It is said that many people who experience relief from depression as a result of ECT eventually relapse. Although I have struggled with depression since getting ECT, I do not consider myself to have relapsed. I never returned to that all encompassing, mind numbing, zombie-like state of depression I was in before I had ECT and I hope I never do return to that state.

ECT gave me back my ability to take pleasure in the simple things in life-things like reading a good book, having an interesting conversation with a loved one or taking a walk outdoors on a beautiful day. It’s those simple things in life that provide me with joy and relief when I feel depressed, overwhelmed and hopeless. It’s the joy I am able to take in the simple things that prevents me from being suicidal.  When the ‘big things’ in my life are not going well and are stressing me out, the little things comfort me and I realize that some of the little things are actually the big things.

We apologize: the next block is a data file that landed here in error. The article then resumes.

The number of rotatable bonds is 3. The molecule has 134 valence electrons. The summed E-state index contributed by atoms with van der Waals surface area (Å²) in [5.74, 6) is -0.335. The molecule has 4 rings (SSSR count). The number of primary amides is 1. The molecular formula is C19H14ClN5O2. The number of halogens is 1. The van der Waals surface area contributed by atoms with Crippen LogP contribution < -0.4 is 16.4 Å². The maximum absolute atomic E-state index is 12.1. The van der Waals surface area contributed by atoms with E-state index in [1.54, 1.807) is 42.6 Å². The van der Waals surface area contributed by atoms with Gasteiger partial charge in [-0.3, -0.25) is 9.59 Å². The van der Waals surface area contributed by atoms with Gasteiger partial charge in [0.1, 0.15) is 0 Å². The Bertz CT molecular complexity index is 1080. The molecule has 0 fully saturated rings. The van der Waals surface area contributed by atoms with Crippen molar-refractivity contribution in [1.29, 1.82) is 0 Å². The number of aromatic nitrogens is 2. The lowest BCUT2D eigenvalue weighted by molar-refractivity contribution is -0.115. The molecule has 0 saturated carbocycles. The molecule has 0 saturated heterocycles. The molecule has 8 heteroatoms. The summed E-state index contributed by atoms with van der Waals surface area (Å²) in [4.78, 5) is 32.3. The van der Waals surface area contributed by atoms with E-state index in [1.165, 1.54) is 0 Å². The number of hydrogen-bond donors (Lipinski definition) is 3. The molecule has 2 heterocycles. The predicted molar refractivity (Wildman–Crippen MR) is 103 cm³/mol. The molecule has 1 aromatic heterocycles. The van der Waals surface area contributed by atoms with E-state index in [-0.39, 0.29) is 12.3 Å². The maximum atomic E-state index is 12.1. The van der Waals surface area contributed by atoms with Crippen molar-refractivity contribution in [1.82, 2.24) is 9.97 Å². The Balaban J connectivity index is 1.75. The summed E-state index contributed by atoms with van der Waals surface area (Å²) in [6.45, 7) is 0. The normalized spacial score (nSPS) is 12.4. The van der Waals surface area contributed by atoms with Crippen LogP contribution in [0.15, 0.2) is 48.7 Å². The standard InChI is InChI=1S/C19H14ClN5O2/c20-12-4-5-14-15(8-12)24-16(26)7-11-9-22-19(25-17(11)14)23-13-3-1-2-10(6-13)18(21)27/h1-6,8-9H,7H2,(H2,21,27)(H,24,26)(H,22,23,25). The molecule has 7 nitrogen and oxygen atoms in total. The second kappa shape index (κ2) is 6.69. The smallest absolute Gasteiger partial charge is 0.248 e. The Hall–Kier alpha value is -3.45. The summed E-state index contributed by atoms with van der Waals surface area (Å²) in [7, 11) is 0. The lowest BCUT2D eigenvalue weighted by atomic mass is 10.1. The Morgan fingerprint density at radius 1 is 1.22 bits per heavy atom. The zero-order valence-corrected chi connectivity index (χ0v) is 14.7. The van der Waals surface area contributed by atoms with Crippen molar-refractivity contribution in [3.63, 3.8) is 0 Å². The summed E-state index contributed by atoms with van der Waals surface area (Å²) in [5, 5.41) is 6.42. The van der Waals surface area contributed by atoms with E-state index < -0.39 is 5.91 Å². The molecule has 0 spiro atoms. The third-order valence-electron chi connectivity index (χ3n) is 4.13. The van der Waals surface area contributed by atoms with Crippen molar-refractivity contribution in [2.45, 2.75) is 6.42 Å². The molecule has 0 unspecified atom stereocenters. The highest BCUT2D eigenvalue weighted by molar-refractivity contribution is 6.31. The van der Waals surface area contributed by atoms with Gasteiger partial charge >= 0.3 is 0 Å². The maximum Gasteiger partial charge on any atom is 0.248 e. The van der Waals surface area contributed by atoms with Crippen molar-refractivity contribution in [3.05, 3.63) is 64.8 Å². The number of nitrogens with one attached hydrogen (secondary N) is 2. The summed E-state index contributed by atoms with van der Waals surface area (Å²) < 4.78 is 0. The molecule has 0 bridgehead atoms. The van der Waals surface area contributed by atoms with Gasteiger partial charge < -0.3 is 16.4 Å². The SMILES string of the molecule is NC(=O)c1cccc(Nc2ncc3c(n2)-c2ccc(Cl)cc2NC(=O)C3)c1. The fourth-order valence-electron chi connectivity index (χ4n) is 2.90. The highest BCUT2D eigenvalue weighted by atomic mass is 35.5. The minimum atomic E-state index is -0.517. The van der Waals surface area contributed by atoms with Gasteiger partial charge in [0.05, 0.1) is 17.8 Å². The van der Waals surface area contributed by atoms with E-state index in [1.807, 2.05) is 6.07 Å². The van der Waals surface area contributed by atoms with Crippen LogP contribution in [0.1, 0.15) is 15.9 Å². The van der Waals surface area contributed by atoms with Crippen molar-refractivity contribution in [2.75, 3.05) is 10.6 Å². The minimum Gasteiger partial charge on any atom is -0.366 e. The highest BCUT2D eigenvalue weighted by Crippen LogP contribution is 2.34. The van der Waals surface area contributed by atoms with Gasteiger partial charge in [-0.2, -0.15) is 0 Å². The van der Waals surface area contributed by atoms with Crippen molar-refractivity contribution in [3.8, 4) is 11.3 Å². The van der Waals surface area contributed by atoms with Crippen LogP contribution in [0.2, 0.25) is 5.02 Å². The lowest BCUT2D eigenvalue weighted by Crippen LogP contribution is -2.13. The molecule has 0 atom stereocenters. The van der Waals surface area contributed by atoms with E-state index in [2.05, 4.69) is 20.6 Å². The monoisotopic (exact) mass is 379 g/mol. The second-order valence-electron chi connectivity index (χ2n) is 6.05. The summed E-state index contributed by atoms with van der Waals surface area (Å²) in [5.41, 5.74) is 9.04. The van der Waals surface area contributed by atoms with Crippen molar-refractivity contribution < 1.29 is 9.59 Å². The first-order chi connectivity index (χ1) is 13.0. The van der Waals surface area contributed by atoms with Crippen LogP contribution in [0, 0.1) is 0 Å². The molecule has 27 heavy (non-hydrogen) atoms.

Based on my experience with ECT, I would recommend it to people who are suffering from severe treatment resistant depression but I realize that my experience with ECT is not everyone’s experience with it. I’ve talked to other people who have undergone ECT.  Some, like me, experienced a lot of positive results and minimal negative side effects. They are very glad they underwent ECT. Some people experienced some severe negative side effects but also experienced a lot of positive results. They consider ECT to have been worth it. Some experienced a lot of negative side effects and little or no improvement. They regret undergoing ECT.